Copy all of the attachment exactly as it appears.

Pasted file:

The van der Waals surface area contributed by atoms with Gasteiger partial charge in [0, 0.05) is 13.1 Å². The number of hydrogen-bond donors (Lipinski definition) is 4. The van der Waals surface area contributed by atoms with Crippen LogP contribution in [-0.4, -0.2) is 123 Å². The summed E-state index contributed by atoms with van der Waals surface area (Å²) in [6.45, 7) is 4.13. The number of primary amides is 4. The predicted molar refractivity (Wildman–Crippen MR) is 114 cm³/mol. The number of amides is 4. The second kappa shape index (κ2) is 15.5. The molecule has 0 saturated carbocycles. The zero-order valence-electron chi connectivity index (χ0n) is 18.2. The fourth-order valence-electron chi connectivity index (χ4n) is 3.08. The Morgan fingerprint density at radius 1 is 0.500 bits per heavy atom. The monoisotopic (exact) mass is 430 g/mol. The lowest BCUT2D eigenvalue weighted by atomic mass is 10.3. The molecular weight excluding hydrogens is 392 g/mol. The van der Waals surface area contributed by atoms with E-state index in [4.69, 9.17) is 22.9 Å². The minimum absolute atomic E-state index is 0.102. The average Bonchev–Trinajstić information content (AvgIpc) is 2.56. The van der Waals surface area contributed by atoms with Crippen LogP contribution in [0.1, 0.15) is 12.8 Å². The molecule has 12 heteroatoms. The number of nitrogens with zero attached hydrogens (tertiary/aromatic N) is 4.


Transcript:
The van der Waals surface area contributed by atoms with Gasteiger partial charge in [0, 0.05) is 13.1 Å². The number of hydrogen-bond donors (Lipinski definition) is 4. The van der Waals surface area contributed by atoms with Crippen LogP contribution in [-0.4, -0.2) is 123 Å². The summed E-state index contributed by atoms with van der Waals surface area (Å²) in [6.45, 7) is 4.13. The number of primary amides is 4. The predicted molar refractivity (Wildman–Crippen MR) is 114 cm³/mol. The number of amides is 4. The second kappa shape index (κ2) is 15.5. The molecule has 0 saturated carbocycles. The zero-order valence-electron chi connectivity index (χ0n) is 18.2. The fourth-order valence-electron chi connectivity index (χ4n) is 3.08. The Morgan fingerprint density at radius 1 is 0.500 bits per heavy atom. The monoisotopic (exact) mass is 430 g/mol. The lowest BCUT2D eigenvalue weighted by atomic mass is 10.3. The molecular weight excluding hydrogens is 392 g/mol. The van der Waals surface area contributed by atoms with E-state index in [4.69, 9.17) is 22.9 Å². The minimum absolute atomic E-state index is 0.102. The average Bonchev–Trinajstić information content (AvgIpc) is 2.56. The van der Waals surface area contributed by atoms with Crippen LogP contribution in [0.1, 0.15) is 12.8 Å². The molecule has 12 heteroatoms. The number of nitrogens with zero attached hydrogens (tertiary/aromatic N) is 4.